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Video Activist Handbook - Chapter 17

The vision thing #

Where next for citizen journalism? #

Is there more we can do to harness the power of the internet to get our media seen? How can we make ourselves more than the sum of our parts? How could we build a new and strong contemporary media?

As you can see, this chapter has more questions than answers.

Don't Stand Alone

One of the central themes of this book has been to say that citizen journalists need to share their work and group together, to build hyper-local news into trans-national networks. The main argument behind it is that cooperation is better than competition.

Let's take the example of cross-linking: if I link to you on my blog, and you link to me, we both gain ("google juice", how easy you are to find in search engines, is measured by valid links to you). So partnerships between, say, a print magazine and a video channel are really positive for both.

And at the time of writing, this working together is beginning to happen all over the web.

There are two great things about the internet compared with traditional media publishing and especially TV broadcasting. One is that there are no "gatekeepers", no barriers to your media being pubished. The other is that everything you upload can have a permanent home, not "here today, gone tomorrow." But it's important not to treat your media as just a single self-standing object. We should try to make sure it goes into a flow.

The ugly word for this is AGGREGATION, the mashing-up of your media with other peoples' to make a really tasty soup that viewers and readers trust and want to consume.

The biggest aggregators on the web are currently twitter, facebook and youtube. Earlier chapters have given lots of tips on how to use these priceless resources. But is there also a sense in which they are.....

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False friends?

There are always stories of facebook, twitter and youtube accounts being censored. For instance, in the UK, before the Queen's Jubilee, 50 accounts on facebook which opposed the celebrations were removed. If your content is controversial, you can always expect it to be attacked by opposing groups on the big aggregators, and sometimes the mysterious authorities or machine algorithms of those social media companies take you down.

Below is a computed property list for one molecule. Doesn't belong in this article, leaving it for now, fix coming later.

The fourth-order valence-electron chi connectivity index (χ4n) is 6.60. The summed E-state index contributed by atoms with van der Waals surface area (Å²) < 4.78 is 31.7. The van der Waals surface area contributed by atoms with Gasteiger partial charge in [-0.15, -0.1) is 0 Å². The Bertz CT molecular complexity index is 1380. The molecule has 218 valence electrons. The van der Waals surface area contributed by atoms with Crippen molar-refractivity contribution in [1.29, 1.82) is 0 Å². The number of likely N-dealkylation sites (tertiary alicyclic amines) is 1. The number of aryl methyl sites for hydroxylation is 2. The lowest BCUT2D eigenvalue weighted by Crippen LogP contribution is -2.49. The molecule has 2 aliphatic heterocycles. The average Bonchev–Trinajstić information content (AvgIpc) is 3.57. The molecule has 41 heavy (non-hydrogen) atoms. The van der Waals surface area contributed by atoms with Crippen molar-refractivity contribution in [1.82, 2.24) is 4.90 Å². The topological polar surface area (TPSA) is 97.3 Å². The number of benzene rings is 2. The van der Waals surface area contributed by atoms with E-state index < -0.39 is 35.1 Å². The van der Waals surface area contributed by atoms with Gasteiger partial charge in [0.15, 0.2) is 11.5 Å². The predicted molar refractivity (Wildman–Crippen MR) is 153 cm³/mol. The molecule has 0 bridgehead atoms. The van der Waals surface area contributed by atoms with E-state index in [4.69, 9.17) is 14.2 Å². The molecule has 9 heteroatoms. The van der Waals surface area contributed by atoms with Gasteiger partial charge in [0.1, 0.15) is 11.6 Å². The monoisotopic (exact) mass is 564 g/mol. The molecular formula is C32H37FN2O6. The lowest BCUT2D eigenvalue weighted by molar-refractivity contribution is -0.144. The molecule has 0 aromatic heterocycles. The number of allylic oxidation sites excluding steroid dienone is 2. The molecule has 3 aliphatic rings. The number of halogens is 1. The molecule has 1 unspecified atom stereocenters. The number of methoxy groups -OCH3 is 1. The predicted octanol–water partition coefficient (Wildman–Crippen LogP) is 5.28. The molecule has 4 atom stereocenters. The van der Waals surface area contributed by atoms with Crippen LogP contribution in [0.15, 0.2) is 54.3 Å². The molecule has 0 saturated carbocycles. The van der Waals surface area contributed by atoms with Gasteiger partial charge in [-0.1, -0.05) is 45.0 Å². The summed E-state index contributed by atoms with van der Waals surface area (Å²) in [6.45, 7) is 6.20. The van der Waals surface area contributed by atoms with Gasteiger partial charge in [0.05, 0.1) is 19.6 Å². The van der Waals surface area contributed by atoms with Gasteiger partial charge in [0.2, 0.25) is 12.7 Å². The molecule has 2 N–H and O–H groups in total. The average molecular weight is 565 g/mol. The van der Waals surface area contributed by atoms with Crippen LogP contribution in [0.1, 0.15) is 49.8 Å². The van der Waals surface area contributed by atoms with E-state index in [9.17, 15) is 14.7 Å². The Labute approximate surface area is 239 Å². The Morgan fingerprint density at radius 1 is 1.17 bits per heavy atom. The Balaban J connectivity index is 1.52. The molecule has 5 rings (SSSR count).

In addition, facebook and youtube have "algorithms" which target content at you, and decide where your own content comes in a search. That isn't necessarily the content you or the searchers want to see. It can be that other companies have paid for rankings, in the same way they pay for advertising. This can make your media disappear, however much other people may want to see it.

But there's a bigger argument behind our case. When the internet started it was a horizontal, peer-to-peer network. Ever since then some big companies have been trying to turn it back to the traditional world: they serve us content, we consume (the client-server model).  Currently we face a threat from many directions (governments, traditional entertainments companies, plus modern internet-born ones). The menace is that the free spaces of the net could be enclosed in huge corporate silos, making it much harder for us to share our content and build our own independent networks. In the world of media, google has the ambition for youtube to be a monopoly of video content, and facebook would like to be no less than the whole of the internet. For some people, it already is!

So to keep the internet free and alive, let's seek out independent aggregators, as well the big three.

Smart aggregation

The Miro community project by the Participatory Culture Foundation is a nice example of independent "smart aggregation". Films come in from selected channels and can be filtered for quality by the moderators. visionOntv has 5 channels of high-grade content covering subjects as varied as tech, culture and politics. Owners of sites or blogs can easily embed a channel, and then fresh video arrives automatically every day. In the UK there are already local TV channels in Swansea (south Wales), Merseyside in the north-west, and Hackney in East London.

So join a local citizen reporters' network, where one exists, or if it doesn't, start one.

We hope this book has helped you to share our vision of a world of citizen reporters who would revolutionise how news is reported and distributed.

To mangle the old slogan: Act hyper-local, think (and link) global.

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